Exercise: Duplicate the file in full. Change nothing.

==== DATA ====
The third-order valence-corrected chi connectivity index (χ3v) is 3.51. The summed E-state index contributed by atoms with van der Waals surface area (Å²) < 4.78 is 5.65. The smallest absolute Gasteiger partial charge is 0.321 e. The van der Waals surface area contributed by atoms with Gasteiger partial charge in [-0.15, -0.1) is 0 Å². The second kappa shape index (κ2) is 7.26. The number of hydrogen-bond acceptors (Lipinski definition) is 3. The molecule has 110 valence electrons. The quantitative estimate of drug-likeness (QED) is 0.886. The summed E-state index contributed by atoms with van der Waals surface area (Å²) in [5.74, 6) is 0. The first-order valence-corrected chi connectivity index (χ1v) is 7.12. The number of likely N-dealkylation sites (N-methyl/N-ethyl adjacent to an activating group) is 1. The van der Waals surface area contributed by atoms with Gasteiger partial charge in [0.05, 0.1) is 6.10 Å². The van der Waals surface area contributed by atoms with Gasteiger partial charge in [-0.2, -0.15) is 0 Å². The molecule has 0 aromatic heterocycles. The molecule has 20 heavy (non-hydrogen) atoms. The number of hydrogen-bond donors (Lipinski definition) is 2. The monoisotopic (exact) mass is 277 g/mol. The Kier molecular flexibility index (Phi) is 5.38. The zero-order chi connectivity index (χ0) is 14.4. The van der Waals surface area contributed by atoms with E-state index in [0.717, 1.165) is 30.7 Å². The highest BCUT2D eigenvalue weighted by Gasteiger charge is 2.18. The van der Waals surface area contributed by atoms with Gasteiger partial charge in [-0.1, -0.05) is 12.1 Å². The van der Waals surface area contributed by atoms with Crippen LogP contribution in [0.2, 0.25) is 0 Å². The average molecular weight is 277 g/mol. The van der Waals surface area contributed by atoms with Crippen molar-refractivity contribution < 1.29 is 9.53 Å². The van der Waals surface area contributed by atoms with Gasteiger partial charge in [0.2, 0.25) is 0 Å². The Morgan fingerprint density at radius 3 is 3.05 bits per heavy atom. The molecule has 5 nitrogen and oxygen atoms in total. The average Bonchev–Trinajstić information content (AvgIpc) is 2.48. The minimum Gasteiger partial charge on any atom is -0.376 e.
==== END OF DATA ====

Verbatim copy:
The third-order valence-corrected chi connectivity index (χ3v) is 3.51. The summed E-state index contributed by atoms with van der Waals surface area (Å²) < 4.78 is 5.65. The smallest absolute Gasteiger partial charge is 0.321 e. The van der Waals surface area contributed by atoms with Gasteiger partial charge in [-0.15, -0.1) is 0 Å². The second kappa shape index (κ2) is 7.26. The number of hydrogen-bond acceptors (Lipinski definition) is 3. The molecule has 110 valence electrons. The quantitative estimate of drug-likeness (QED) is 0.886. The summed E-state index contributed by atoms with van der Waals surface area (Å²) in [5.74, 6) is 0. The first-order valence-corrected chi connectivity index (χ1v) is 7.12. The number of likely N-dealkylation sites (N-methyl/N-ethyl adjacent to an activating group) is 1. The van der Waals surface area contributed by atoms with Gasteiger partial charge in [0.05, 0.1) is 6.10 Å². The van der Waals surface area contributed by atoms with Gasteiger partial charge in [-0.2, -0.15) is 0 Å². The molecule has 0 aromatic heterocycles. The molecule has 20 heavy (non-hydrogen) atoms. The number of hydrogen-bond donors (Lipinski definition) is 2. The monoisotopic (exact) mass is 277 g/mol. The Kier molecular flexibility index (Phi) is 5.38. The zero-order chi connectivity index (χ0) is 14.4. The van der Waals surface area contributed by atoms with E-state index in [0.717, 1.165) is 30.7 Å². The highest BCUT2D eigenvalue weighted by Gasteiger charge is 2.18. The van der Waals surface area contributed by atoms with Gasteiger partial charge in [-0.1, -0.05) is 12.1 Å². The van der Waals surface area contributed by atoms with Crippen LogP contribution in [0.2, 0.25) is 0 Å². The average molecular weight is 277 g/mol. The van der Waals surface area contributed by atoms with Crippen molar-refractivity contribution < 1.29 is 9.53 Å². The van der Waals surface area contributed by atoms with Gasteiger partial charge in [0.2, 0.25) is 0 Å². The Morgan fingerprint density at radius 3 is 3.05 bits per heavy atom. The molecule has 5 nitrogen and oxygen atoms in total. The average Bonchev–Trinajstić information content (AvgIpc) is 2.48. The minimum Gasteiger partial charge on any atom is -0.376 e.